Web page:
New Mexico's housing market continues to set record growth. According to the Realtors Association of New Mexico, the state saw a rise of more than 11% in the number of sales in 2017. And that's not all. Median home values have also been on the rise in the state. Zillow reported the average value of a New Mexico home at $186,600 as of August 2018 — and that is expected to increase by 2% in the next year. Despite the rise, it is still an affordable place to buy a home, when you consider the nation's average home value at $216,700. 

Before purchasing a home in New Mexico, buyers should be aware of the closing costs that are required as part of the transaction. Closing costs are various fees paid at a real estate closing. Because real estate transactions involve several entities beyond just the buyer and seller, each of them must be paid for their time and service. In New Mexico, the majority of closing costs are paid to the mortgage lender. Cash buyers are not responsible for these costs. The remaining charges come from appraisers, attorneys, credit bureaus, flood certifications, home inspectors, couriers and survey companies.

Average Closing Costs in New Mexico

For the year 2018, average closing costs in New Mexico equaled about 1% of the purchase price. A buyer purchasing a $200,000 home, then, should expect closing costs of $2,051 In 2018, the national average closing costs were slightly more expensive for a $200,000 home at $2,084.

Sometimes lenders advertise mortgages with zero closing costs. Buyers should be aware of what a zero closing cost mortgage actually entails. It does not mean the buyer saves that cost. It simply means that buyers pay it a different way; specifically, with a higher interest rate on their mortgage. A mortgage company can increase the yield spread over par to cover closing costs. This makes it appear as a free loan, even though the borrower actually pays more over time.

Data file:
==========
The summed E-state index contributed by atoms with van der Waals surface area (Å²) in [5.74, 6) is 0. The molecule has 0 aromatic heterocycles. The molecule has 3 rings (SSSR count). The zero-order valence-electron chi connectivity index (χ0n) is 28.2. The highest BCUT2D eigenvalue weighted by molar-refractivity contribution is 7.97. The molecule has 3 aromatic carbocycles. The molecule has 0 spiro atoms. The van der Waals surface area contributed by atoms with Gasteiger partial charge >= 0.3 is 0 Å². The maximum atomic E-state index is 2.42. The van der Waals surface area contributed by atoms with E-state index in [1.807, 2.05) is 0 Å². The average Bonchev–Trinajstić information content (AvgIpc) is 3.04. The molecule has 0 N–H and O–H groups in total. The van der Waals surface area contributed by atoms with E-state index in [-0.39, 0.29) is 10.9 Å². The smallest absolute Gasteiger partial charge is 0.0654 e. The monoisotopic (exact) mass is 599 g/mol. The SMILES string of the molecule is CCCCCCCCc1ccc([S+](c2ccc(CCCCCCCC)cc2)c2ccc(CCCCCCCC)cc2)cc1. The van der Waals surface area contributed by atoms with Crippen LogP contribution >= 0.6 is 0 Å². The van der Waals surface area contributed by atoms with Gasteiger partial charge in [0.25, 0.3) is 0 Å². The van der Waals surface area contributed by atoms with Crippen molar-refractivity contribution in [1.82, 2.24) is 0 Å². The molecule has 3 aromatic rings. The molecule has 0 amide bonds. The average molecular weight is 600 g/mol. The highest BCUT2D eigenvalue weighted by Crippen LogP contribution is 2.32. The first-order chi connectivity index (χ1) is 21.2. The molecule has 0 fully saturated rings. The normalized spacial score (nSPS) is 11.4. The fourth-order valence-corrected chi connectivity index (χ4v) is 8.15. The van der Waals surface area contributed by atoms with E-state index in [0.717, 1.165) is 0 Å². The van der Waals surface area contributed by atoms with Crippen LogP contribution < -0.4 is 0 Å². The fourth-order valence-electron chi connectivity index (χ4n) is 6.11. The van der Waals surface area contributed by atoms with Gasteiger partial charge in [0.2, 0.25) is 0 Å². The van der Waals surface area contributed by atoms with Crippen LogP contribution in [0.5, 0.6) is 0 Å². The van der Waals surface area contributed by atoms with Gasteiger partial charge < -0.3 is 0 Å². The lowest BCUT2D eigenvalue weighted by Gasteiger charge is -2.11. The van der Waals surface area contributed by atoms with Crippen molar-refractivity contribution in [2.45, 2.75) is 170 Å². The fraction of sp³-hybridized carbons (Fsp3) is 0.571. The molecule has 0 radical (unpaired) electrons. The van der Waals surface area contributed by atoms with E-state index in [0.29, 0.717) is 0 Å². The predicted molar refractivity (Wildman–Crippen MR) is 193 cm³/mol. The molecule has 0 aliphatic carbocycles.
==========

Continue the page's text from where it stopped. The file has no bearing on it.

As a general rule, a zero-closing cost mortgage makes sense only for buyers who plan to sell or refinance after a very short time. Otherwise, the higher interest charges end up costing more over time than the closing costs.

What Goes Into New Mexico's Closing Costs

On average in New Mexico, less than 50% of closing costs accrue to the lender. The majority comes from the origination fee. This fee is how a lender makes money for its services. It is expressed as a percentage of the total loan amount. For a $200,000 loan amount, a standard origination fee is $866. A lender might also charge small fees for document preparation and tax services, each usually under $100.

For a $200,000 home purchase, a New Mexico buyer should expect lender closing costs of roughly $881. If the buyer's down payment is higher than the standard 20%, then these costs should be lower.

The remaining closing costs get paid to a host of other entities. In 2018, third-party fees in New Mexico averaged $1,170. The following fees represent the most common non-lender closing costs. Depending on the details of the transaction, a buyer may be required to pay some or all of these fees.

The closing or settlement fee, which is typically the largest non-lender closing cost, goes to the settlement agent. The settlement agent, who is usually an attorney or title company representative, is responsible for executing the transaction and transferring the title from seller to buyer. On average, this fee is $411 in New Mexico.

The next-largest fees are the survey fee, if applicable, and the appraisal fee. The survey fee pays for a professional to survey the property and determine exact property line boundaries. Not all lenders require a property survey, nor do all buyers get one. Its cost in New Mexico is typically $445. A home appraisal, which nearly every lender requires, can average a cost of $498.

Depending on the home's location, a flood certification, usually obtainable for under $10, may also be required.

Finally, a courier or postage fee, usually around $100, may apply. The charge of obtaining a credit report, which is usually required for a mortgage, costs approximately $25 from each of the three major bureaus.

A buyer may be responsible for some or all of the above non-lender fees. All lenders are required by law to provide borrowers with a good faith estimate (GFE) before executing a mortgage agreement. That document provides a best estimate of both lender and non-lender closing costs.

The Bottom Line

If you're looking for a mortgage, remember your costs can rise because of other real estate-associated fees. Closing costs in New Mexico are higher than the national average, but are mid-range when it comes to other states. Keep in mind, you may be able to negotiate some of the fees, and if you're a cash buyer, you'll be able to get rid of the lender fees altogether. 

Oregon (OR): Average Closing Costs

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